Chairperson Cheh and members of the Committee, thank you for the opportunity to testify today. My name is Ilana Boivie and I am the senior policy analyst of the DC Fiscal Policy Institute. DCFPI promotes budget and policy choices to expand economic opportunity and reduce income inequality in the District of Columbia, through independent research and policy recommendations.
I would like to focus my testimony today on the need to provide transportation subsidies for adult learners in the District. DC residents who try to improve their job prospects by participating in adult education programs find that transportation costs—usually bus fare—often keeps them from completing their programs and fulfilling their goals. Transportation assistance can achieve three very important outcomes: it can improve the outcomes of the city’s substantial investments in adult education, strengthen the DC economy by helping more residents live up to their potential, and help shore up WMATA’s finances by offering stability of ridership.
Helping more adults succeed in education and training also is important to DC’s future. By 2018, some 70 percent of jobs will require some post-secondary education or training. Meanwhile, 60,000 DC residents lack a high school diploma or equivalent. Over half of the students in adult education programs test at a sixth-grade level or below in reading and/or math, and it takes time for learners to build their skills and advance to the next level of their career or education.
Yet transportation cost is a major barriers to attending and remaining in educational programs, according to listening sessions conducted in 2015 by the DC Adult and Family Literacy Coalition (AFLC) and Fair Budget Coalition. In addition, over a third of 1,000 adult learners surveyed in 2016 by the DC AFLC reported their biggest transportation concern is its cost.
This is not surprising given that adults in education classes often are unemployed or under-employed. Taking the bus to class can cost $70 per month, and the $0.25 bus fare hike coming in July will add another $10 per month. With many DC households living on less than $10,000 a year, transportation costs for just one person could consume 10 percent of a family’s limited income.
Last fall, the Deputy Mayor for Education’s office released a report highlighting the significant need for transportation assistance among adult learners. The DME report recommends “expand[ing] the unlimited bus and rail component of the School Transit Subsidy program to all District residents enrolled in a publicly funded adult education program.” It found that it would cost $1.5 million to $2 million to serve the 7,494 students enrolled in community-based organizations (CBOs), UDC’s Workforce Development and Lifelong Learning programs (WDLL), and adult charter and alternative education schools who are not currently receiving assistance through Kids Ride Free.
This expansion of the Kids Ride Free program would leverage the program’s existing technology infrastructure and low negotiated cost, currently just $0.65 daily for each pupil. This means that the cost of providing transportation assistance though Kids Ride Free is much more cost-effective than other ways of funding such a program.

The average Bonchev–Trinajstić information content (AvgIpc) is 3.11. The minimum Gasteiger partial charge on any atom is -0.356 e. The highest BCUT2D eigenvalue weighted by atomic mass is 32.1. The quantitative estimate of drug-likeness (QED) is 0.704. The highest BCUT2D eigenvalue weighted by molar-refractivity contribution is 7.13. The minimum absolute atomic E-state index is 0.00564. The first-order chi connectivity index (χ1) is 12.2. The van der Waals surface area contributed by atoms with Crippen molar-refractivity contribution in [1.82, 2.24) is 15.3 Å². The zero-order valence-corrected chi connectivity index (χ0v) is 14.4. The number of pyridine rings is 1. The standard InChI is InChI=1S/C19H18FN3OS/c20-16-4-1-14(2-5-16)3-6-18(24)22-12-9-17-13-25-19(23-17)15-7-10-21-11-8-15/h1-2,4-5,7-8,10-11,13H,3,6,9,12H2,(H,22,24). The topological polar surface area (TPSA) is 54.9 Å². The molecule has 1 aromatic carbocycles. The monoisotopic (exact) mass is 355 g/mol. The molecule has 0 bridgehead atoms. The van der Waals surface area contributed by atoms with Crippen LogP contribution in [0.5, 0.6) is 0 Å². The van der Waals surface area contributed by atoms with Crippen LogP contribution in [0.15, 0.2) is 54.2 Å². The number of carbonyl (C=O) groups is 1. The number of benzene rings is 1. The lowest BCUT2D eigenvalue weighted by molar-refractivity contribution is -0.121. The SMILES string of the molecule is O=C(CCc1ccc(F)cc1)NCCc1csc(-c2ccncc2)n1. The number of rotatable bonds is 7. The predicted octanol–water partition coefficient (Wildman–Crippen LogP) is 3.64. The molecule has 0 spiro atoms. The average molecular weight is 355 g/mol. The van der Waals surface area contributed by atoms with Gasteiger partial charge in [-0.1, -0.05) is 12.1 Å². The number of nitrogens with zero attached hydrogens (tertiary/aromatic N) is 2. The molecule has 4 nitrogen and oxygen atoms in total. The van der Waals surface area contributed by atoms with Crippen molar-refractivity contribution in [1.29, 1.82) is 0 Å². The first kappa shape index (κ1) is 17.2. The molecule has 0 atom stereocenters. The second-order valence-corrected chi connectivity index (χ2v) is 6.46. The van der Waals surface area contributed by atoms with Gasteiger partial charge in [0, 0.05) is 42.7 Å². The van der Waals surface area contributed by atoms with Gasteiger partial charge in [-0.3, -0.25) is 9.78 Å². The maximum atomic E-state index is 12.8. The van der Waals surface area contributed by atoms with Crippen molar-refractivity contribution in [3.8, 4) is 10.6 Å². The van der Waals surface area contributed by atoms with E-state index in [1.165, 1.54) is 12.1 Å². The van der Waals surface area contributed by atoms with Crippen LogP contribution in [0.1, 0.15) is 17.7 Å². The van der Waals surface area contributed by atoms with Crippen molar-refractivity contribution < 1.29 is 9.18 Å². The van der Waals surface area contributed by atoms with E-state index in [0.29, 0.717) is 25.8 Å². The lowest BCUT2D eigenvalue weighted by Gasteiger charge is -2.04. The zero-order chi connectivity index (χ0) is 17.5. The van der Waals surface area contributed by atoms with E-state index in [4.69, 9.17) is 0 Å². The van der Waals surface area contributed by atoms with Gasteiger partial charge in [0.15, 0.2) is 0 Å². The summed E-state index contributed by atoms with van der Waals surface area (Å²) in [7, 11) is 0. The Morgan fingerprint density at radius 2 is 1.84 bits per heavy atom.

At the same time, the additional ridership could also help shore up WMATA’s finances. Even at $0.65 per ride, WMATA will benefit financially, since many learners ride at non-peak hours, when Metro has excess capacity. (In other words, the marginal cost each additional rider at these times is essentially $0.) At the WMTA budget oversight hearing, General Manager Paul Wiedefeld noted that WMATA would be able to implement the program, if it is funded, and that the added revenues and stability of ridership would help WMATA.
The District currently invests over $80 million in local and federal dollars to support educational instruction for adult learners. The relatively modest cost of expanding Kids Ride Free to adult learners—which our surveys suggest could lead to thirty percent more successful outcomes for participants in these programs—seems to be a smart investment. The DME report notes that “the current investment in adult education could yield greater results with a reduction in transportation costs for adult learners.”
Removing the barrier of the cost of transportation will make it easier for adults to remain in school until they achieve their educational and employment goals and give them greater access to jobs from which they’ve been previously shut out.
This spring, legislation was introduced in the DC Council to provide free public transportation for adults in education programs, based on the recommendations of the DME report. DCFPI hopes that this bill, Adult Learners Transit Subsidy Amendment Act of 2017, is fully funded and incorporated into the FY 2018 budget, so that this important program can be implemented as quickly as possible.
Thank you again for the opportunity to testify today. I am happy to answer any questions.
 DC’s WIOA State Plan. Available at http://dcworks.dc.gov/sites/default/files/dc/sites/dcworks/publication/attachments/WIOA_DC_Unified_State_Plan_Final.pdf
 The DME report notes that certain adult learners may have access to transportation subsidies through other programs, and provides descriptions of these various programs. However, the report goes on to conclude that due to “very narrow, specific eligibility requirements” there remains a very high unmet need in the city.